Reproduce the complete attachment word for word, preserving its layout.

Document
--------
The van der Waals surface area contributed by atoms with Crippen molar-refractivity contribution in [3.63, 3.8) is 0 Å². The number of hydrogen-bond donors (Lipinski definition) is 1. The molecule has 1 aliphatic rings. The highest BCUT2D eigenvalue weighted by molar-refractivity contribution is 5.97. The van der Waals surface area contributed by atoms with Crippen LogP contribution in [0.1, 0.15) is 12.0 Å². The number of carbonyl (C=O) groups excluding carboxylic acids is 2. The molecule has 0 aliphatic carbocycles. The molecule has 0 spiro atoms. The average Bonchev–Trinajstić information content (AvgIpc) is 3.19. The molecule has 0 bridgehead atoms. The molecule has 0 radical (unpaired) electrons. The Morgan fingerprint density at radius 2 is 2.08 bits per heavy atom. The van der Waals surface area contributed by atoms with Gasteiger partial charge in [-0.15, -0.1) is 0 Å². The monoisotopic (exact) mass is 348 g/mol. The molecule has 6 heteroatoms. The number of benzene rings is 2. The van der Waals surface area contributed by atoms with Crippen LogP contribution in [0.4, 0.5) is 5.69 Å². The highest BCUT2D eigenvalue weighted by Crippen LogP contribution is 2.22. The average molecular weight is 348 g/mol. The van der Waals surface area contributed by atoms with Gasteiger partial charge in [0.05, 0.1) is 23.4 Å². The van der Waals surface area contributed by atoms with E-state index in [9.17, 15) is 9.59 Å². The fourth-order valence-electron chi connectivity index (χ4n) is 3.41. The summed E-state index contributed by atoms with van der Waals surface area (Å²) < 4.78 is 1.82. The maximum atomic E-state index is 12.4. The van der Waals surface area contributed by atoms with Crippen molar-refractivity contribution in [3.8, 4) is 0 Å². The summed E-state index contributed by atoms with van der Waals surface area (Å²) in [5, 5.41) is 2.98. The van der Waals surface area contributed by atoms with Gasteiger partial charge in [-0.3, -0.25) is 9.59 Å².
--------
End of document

The van der Waals surface area contributed by atoms with Crippen molar-refractivity contribution in [3.63, 3.8) is 0 Å². The number of hydrogen-bond donors (Lipinski definition) is 1. The molecule has 1 aliphatic rings. The highest BCUT2D eigenvalue weighted by molar-refractivity contribution is 5.97. The van der Waals surface area contributed by atoms with Crippen LogP contribution in [0.1, 0.15) is 12.0 Å². The number of carbonyl (C=O) groups excluding carboxylic acids is 2. The molecule has 0 aliphatic carbocycles. The molecule has 0 spiro atoms. The average Bonchev–Trinajstić information content (AvgIpc) is 3.19. The molecule has 0 bridgehead atoms. The molecule has 0 radical (unpaired) electrons. The Morgan fingerprint density at radius 2 is 2.08 bits per heavy atom. The van der Waals surface area contributed by atoms with Gasteiger partial charge in [-0.15, -0.1) is 0 Å². The monoisotopic (exact) mass is 348 g/mol. The molecule has 6 heteroatoms. The number of benzene rings is 2. The van der Waals surface area contributed by atoms with Crippen LogP contribution in [0.4, 0.5) is 5.69 Å². The highest BCUT2D eigenvalue weighted by Crippen LogP contribution is 2.22. The average molecular weight is 348 g/mol. The van der Waals surface area contributed by atoms with Gasteiger partial charge in [0.05, 0.1) is 23.4 Å². The van der Waals surface area contributed by atoms with E-state index in [9.17, 15) is 9.59 Å². The fourth-order valence-electron chi connectivity index (χ4n) is 3.41. The summed E-state index contributed by atoms with van der Waals surface area (Å²) < 4.78 is 1.82. The maximum atomic E-state index is 12.4. The van der Waals surface area contributed by atoms with Crippen molar-refractivity contribution in [3.8, 4) is 0 Å². The summed E-state index contributed by atoms with van der Waals surface area (Å²) in [5, 5.41) is 2.98. The van der Waals surface area contributed by atoms with Gasteiger partial charge in [-0.3, -0.25) is 9.59 Å².